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The MCA Collection: The Loti and Victor Smorgon Gift of Contemporary Australian Art

Museum of Contemporary Art Australia (MCA)


20 Jun 1995 to 12 Dec 1995


Davida Allen, Howard Arkley, Peter Booth, Stephen Bush, Tony Clark, Juan Davila, Richard Dunn, Robert Hunter, Robert Jacks, Michael Johnson, Maria Kozic, John Nixon, Paul Partos, Steig Persson, Kerrie Poliness, Robert Rooney, John Firth Smith, Imants Tillers, Dick Watkins, Jenny Watson, John Young


Linda Michael

about the exhibition

In 1995, collectors Loti and Victor Smorgon donated a collection of 154 works to the MCA. The collection is a remarkable representation of Australian art from the 1980s and 1990s, focusing on three generations of artists, many of whom have been working since the 1960s. These artists emerged during one of the most prolific periods in Australia’s art history, when artists had unprecedented representation in exhibitions and collections around the world.

This exhibition was the first public showing of the newly acquired collection, and highlighted the value and importance of passionate private collectors to the development of public collections. Private collectors can acquire works free of the restraints faced by public institutions, and consequently these collections reflect an intensely personal, focused perspective on the work of a particular period or place.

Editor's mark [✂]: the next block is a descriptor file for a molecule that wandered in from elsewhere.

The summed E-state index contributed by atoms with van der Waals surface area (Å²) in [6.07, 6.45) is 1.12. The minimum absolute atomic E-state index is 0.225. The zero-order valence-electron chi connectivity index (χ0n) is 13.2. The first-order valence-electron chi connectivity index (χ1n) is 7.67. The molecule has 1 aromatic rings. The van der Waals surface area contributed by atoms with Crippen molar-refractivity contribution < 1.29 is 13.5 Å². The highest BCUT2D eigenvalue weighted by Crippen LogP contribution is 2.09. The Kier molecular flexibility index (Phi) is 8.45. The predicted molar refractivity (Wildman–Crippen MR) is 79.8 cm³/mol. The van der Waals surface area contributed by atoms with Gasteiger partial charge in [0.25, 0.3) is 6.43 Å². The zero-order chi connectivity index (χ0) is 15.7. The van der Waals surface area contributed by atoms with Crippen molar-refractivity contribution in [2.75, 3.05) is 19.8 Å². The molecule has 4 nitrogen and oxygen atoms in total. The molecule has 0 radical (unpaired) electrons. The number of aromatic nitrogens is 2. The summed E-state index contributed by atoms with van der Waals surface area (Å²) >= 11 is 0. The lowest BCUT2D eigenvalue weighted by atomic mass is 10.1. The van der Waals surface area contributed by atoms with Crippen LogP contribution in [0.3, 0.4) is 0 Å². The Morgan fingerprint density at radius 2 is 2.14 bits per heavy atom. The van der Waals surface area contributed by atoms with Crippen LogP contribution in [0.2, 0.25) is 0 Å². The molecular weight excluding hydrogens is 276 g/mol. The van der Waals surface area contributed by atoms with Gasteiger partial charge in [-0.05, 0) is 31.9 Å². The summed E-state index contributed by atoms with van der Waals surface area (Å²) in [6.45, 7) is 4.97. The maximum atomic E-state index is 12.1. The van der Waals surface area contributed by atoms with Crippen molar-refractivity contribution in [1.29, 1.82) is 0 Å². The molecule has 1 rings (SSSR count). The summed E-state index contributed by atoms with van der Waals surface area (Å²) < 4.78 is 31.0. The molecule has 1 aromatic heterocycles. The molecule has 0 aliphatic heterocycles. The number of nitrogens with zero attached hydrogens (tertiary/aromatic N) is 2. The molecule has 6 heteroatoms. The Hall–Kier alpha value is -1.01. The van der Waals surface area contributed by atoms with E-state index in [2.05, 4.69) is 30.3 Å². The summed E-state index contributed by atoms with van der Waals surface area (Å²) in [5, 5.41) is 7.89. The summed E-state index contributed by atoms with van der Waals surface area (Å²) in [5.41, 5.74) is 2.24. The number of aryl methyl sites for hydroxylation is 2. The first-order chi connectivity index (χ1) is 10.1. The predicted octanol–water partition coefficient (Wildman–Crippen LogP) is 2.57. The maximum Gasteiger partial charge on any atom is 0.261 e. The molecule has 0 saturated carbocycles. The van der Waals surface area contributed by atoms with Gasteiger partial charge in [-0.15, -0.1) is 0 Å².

For this survey, less than a third of the entire collection was selected to present an overview of the key themes in the collection. Landscape formed a strong theme within the exhibition and the collection, not necessarily through realistic representation, but as evocations of places remembered such as in the abstract works of John Firth Smith and Michael Johnson. Composite images which undercut the mythology of landscape, and works which challenged the traditional conventions of landscape through abstraction were well represented. Other artists used landscape as a tool to express social concerns of a specific point in time, such as Jenny Watson and Robert Rooney.

Abstract painting in the 1980s was considered not to have the theoretical currency of other, more popular, forms of art, however it endured and remained central to the practice of artists such as Robert Jacks, Paul Partos and Robert Hunter. The formal explorations of these artists continued the minimalist tradition, particularly in the work of John Nixon. Others used the elements of abstraction in new, postmodern ways, such as Tony Clark, Richard Dunn, Imants Tillers, and Tim Johnson, combining abstract forms and structures with figurative elements.

The final thematic concern was the conflict between ‘cool’ art and ‘hot’ painting. ‘Cool’ art was identified with POPISM, an exhibition curated by Paul Taylor for the National Gallery of Victoria which brought together artists who consciously referenced pre-existing images from multiple sources, defining the ‘self’ as an accumulation of layers of pre-existing material, and art as the expression of this. The ‘hot’ neo-expressionism of the ROAR studios, an artist co-operative which opened in Melbourne in 1982, was in direct opposition to this idea, and the artists involved in this movement worked in terms of ‘instinct’ and ‘emotion’.

This exhibition was shown concurrently with Power Works from the MCA Collection, providing audiences with the opportunity to consider works from the recent past.